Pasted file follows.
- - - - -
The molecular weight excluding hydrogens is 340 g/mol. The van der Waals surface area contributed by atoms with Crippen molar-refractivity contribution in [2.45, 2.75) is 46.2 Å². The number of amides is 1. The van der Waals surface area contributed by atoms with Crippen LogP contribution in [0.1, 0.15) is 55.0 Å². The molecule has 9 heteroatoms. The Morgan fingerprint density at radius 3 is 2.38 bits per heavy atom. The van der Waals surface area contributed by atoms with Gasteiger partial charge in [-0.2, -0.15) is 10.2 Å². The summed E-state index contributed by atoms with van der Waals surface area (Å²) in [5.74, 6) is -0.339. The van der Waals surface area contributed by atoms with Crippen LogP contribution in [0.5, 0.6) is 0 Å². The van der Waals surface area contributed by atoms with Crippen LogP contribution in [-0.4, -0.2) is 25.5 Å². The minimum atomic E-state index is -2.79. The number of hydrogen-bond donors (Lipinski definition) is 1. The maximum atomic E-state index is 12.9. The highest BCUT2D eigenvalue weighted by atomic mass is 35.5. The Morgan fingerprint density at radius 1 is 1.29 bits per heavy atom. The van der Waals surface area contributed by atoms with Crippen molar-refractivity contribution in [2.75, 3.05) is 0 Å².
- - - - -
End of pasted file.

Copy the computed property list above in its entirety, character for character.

The molecular weight excluding hydrogens is 340 g/mol. The van der Waals surface area contributed by atoms with Crippen molar-refractivity contribution in [2.45, 2.75) is 46.2 Å². The number of amides is 1. The van der Waals surface area contributed by atoms with Crippen LogP contribution in [0.1, 0.15) is 55.0 Å². The molecule has 9 heteroatoms. The Morgan fingerprint density at radius 3 is 2.38 bits per heavy atom. The van der Waals surface area contributed by atoms with Gasteiger partial charge in [-0.2, -0.15) is 10.2 Å². The summed E-state index contributed by atoms with van der Waals surface area (Å²) in [5.74, 6) is -0.339. The van der Waals surface area contributed by atoms with Crippen LogP contribution in [0.5, 0.6) is 0 Å². The van der Waals surface area contributed by atoms with Crippen LogP contribution in [-0.4, -0.2) is 25.5 Å². The minimum atomic E-state index is -2.79. The number of hydrogen-bond donors (Lipinski definition) is 1. The maximum atomic E-state index is 12.9. The highest BCUT2D eigenvalue weighted by atomic mass is 35.5. The Morgan fingerprint density at radius 1 is 1.29 bits per heavy atom. The van der Waals surface area contributed by atoms with Crippen molar-refractivity contribution in [2.75, 3.05) is 0 Å².